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A Glossary of Heart Disease Terms


Cardiac Output: The amount of blood pumped by the heart each minute.

Cardiac Rehabilitation: A structured program of education, exercise, and activity guided toward lifestyle modification, increasing functional capabilities, and peer support.

Cardiologist: Doctor specializing in the diagnosis and treatment of heart disease.

Cardiomyopathy: An abnormal heart condition in which the heart is dilated (poor pumping power and enlarged), restrictive (impaired ability of the heart to fill), and hypertrophic (a thickened heart).

Cardiopulmonary Resuscitation (CPR): A technique designed to temporarily circulate oxygenated blood through the body of a person whose heart has stopped. It involves assessing the airway; if necessary, breathing for the person; determining if the person is without a pulse; and if necessary, applying pressure to the chest to circulate blood.

Cardiovascular: Relates to the heart and blood vessels.

Cardioversion: A procedure used to convert an irregular heart rhythm to a normal heart rhythm by applying electric shock or using certain medications.

Catheter: A slender, hollow, flexible tube.

Chest X-ray (CXR, chest film): A very small amount of radiation is used to produce an image of the structures of the chest (heart, lungs, and bones) on film.

Cholesterol: A fatty substance made by the body and found in some foods. Cholesterol is deposited in the arteries in coronary artery disease.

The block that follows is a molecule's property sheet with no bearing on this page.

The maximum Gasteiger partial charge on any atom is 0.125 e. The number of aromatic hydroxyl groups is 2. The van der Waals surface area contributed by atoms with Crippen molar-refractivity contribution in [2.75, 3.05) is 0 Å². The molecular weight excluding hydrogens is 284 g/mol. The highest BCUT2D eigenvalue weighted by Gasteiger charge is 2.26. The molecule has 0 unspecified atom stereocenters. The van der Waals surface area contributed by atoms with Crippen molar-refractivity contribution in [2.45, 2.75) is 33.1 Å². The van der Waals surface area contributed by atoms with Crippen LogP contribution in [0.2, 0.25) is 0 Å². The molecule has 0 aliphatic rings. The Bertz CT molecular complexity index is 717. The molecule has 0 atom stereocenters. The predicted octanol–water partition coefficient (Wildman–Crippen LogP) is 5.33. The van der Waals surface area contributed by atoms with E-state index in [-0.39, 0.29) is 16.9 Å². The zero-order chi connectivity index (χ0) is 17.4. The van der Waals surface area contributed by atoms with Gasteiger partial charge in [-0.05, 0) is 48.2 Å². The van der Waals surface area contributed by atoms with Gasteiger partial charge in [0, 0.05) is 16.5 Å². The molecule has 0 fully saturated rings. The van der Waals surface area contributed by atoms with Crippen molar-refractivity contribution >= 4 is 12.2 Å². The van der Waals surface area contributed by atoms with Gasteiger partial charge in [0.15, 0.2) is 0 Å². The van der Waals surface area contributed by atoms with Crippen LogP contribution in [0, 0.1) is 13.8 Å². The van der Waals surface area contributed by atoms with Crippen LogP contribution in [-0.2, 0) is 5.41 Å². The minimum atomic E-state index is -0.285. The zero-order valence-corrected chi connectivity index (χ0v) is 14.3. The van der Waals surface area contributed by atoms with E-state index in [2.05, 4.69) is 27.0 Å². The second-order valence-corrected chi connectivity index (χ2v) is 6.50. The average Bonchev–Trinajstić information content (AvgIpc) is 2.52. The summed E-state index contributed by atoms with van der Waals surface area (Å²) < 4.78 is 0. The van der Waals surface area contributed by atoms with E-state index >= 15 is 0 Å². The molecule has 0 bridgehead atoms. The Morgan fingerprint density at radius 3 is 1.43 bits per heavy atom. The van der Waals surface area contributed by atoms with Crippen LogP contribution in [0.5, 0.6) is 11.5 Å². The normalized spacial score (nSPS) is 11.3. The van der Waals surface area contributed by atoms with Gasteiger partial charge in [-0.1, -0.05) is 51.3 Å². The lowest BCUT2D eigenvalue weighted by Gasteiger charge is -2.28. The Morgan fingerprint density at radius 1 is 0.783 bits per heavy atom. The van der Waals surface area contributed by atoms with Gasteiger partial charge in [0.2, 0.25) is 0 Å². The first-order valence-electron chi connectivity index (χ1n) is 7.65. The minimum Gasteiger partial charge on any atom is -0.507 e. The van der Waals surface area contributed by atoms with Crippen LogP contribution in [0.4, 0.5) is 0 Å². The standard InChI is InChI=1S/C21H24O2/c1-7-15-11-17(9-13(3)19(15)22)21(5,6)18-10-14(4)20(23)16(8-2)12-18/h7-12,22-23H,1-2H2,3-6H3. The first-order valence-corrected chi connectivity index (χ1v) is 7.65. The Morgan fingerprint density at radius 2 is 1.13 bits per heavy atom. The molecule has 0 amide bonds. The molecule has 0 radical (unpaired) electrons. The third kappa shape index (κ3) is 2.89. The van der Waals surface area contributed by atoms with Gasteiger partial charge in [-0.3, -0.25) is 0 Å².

Chordae Tendinae: Thin chords that provide support to the tricuspid and mitral valves of the heart, helping them to open and shut properly.

Clubbing: An abnormality where the ends of the fingers and toes enlarge and the nails curve; often it is related to an inadequate oxygen-rich blood supply. However, it can be hereditary and completely normal. It is often seen with congenital heart defects, but may be present in other conditions such as severe lung disease.

Coarctation of the Aorta: A severe narrowing of the aorta, causing a decrease in blood flow to the lower part of the body. This narrowing is a congenital defect and can be corrected with surgery.

Collateral Blood Vessels: Small capillary-like branches of an artery that form over time in response to narrowed coronary arteries. The collaterals "bypass" the area of narrowing and help to restore blood flow. However, during times of increased exertion, the collaterals may not be able to supply enough oxygen-rich blood to the heart muscle.

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